Frankly I don't like recycled sermons. This is where someone turns up and tells you another's sermon, and does so at a level of detail that means it's written and in front. Well it was because it is also online and I'd read the original. You are short-changed by the pretender giving the sermon.
The argument in the original was for a radicalism in Unitarianism that includes the like of seeing Christianity as having origins in Egyptian religion, the perspective of astrology and seeing coincidences as somehow coming together. Those in opposition are somehow not radical. Somehow a measure of the limited perspective of Unitarianism is that more would welcome Richard Dawkins to a Unitarian church than Rowan Williams, the retiring Archbishop of Canterbury.
Well I would, definitely, because Richard Dawkins speaks clearly and directly, whereas Rowan Williams is a professor of double-talk, where theology is a kind of cover for stating things he doesn't really believe or believes in such a convoluted fashion that he deceives himself.
There is a difference between pluralism with positive toleration and radicalism. I'm all in favour of pluralism and so I've no objection to someone who wants to push stranger ideas and even astrology. But then the definition of radical and including a Unitarian identity is that of rational and reasonable religion and that means I'll argue against you. The common narratives for science - for astronomy - happen to be evidence based. Astrology is not evidence based, and only proves there is one born every minute. There is no causal relationship between planetary positions billions of miles apart and a trip down your mother's birth canal on a spinning earth. If there is synchronicity between events then you end up in a puppet and chain type of life, with some sort of dance between joined up symbols of your own language. What are the chances of THAT happening - well, hundred per cent once they have happened: all shuffled cards in a pack turn over and have a sequence.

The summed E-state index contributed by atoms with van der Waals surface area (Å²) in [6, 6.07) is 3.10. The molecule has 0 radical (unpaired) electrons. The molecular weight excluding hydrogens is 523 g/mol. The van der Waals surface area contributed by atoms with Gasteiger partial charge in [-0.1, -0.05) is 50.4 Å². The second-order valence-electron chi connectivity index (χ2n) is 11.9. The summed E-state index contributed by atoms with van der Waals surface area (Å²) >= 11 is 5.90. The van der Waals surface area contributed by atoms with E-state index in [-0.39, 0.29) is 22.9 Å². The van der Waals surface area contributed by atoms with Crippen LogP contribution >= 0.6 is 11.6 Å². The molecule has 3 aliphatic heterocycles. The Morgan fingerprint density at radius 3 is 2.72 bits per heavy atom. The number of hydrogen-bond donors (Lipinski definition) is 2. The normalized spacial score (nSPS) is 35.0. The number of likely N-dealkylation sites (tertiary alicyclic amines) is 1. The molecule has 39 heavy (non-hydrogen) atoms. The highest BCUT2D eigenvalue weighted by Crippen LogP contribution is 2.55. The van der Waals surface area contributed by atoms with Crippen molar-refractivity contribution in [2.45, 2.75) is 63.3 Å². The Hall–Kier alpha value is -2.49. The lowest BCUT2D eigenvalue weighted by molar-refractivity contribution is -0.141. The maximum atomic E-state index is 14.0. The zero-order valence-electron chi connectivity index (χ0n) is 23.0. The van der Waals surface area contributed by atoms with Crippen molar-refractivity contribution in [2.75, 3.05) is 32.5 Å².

This is not radicalism. Radicalism is making the common narratives that are evidence based religious again. It is significant that this is religious humanism, in the sense that humanism is a code word for these evolutionary and chaos-system understandings. Reinventing superstition or thinking whacky theories of religious origins (who cares where Christianity came from anyway?) is not radical but irresponsible. There is a place for the careful work of history guided by historiography and not the kind of associationalism that was seen with the likes of Henry Lincoln, where this 'could have been' related to that and then that to something else, ending up with the bizarrest of associations.
The preacher today said he agreed with almost all of the sermon he received, but at the end wasn't sure he agreed with the astrology. Well, radicalism is always about roots. The roots of the liberal search are to discern. This is not discernment but scattergun unreasoning.
Now there is a tradition of romanticism with the rationalism, and this should not be lost either. Art and the aesthetic is important and needs reaffirming. We are not Puritans. But art is art and always subjective, and of course religion is subjective (or postmodern narrative). Religion is, but science and history isn't, and religion is not alternative science or history. That is the mistake made here. Symbolism to assist a religious path, a sort of ethical insight and appreciation of life, is not about alternative realities.
The same argument is to be made to postmodern Christian Platonists. Just do some research. The radical approach is to make the secular religious, but not to lose sight that the secular was found for good reason - by good reason.
The Church of England, fear of change, and the True Self - “Perhaps loss is the price we pay for being human, for being beautifully fragile. In order for us to be human, things must change, things will and must get...